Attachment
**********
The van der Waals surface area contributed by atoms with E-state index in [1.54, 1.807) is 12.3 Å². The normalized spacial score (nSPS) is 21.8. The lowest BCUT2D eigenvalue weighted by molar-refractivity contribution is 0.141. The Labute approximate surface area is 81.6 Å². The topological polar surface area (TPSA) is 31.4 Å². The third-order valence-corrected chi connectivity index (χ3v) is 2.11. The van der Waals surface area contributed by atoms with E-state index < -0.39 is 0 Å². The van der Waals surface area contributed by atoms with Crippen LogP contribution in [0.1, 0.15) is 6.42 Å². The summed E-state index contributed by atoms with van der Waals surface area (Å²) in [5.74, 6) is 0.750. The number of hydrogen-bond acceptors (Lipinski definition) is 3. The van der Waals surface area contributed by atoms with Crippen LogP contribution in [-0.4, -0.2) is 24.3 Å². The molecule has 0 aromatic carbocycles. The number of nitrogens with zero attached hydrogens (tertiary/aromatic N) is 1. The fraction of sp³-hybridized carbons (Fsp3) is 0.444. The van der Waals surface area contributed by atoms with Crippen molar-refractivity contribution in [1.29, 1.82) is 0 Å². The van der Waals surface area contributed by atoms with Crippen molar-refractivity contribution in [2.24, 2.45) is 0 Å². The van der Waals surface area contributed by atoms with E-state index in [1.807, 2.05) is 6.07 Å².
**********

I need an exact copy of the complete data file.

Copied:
The van der Waals surface area contributed by atoms with E-state index in [1.54, 1.807) is 12.3 Å². The normalized spacial score (nSPS) is 21.8. The lowest BCUT2D eigenvalue weighted by molar-refractivity contribution is 0.141. The Labute approximate surface area is 81.6 Å². The topological polar surface area (TPSA) is 31.4 Å². The third-order valence-corrected chi connectivity index (χ3v) is 2.11. The van der Waals surface area contributed by atoms with E-state index < -0.39 is 0 Å². The van der Waals surface area contributed by atoms with Crippen LogP contribution in [0.1, 0.15) is 6.42 Å². The summed E-state index contributed by atoms with van der Waals surface area (Å²) in [5.74, 6) is 0.750. The number of hydrogen-bond acceptors (Lipinski definition) is 3. The van der Waals surface area contributed by atoms with Crippen LogP contribution in [-0.4, -0.2) is 24.3 Å². The molecule has 0 aromatic carbocycles. The number of nitrogens with zero attached hydrogens (tertiary/aromatic N) is 1. The fraction of sp³-hybridized carbons (Fsp3) is 0.444. The van der Waals surface area contributed by atoms with Crippen molar-refractivity contribution in [1.29, 1.82) is 0 Å². The van der Waals surface area contributed by atoms with Crippen molar-refractivity contribution in [2.24, 2.45) is 0 Å². The van der Waals surface area contributed by atoms with E-state index in [1.807, 2.05) is 6.07 Å².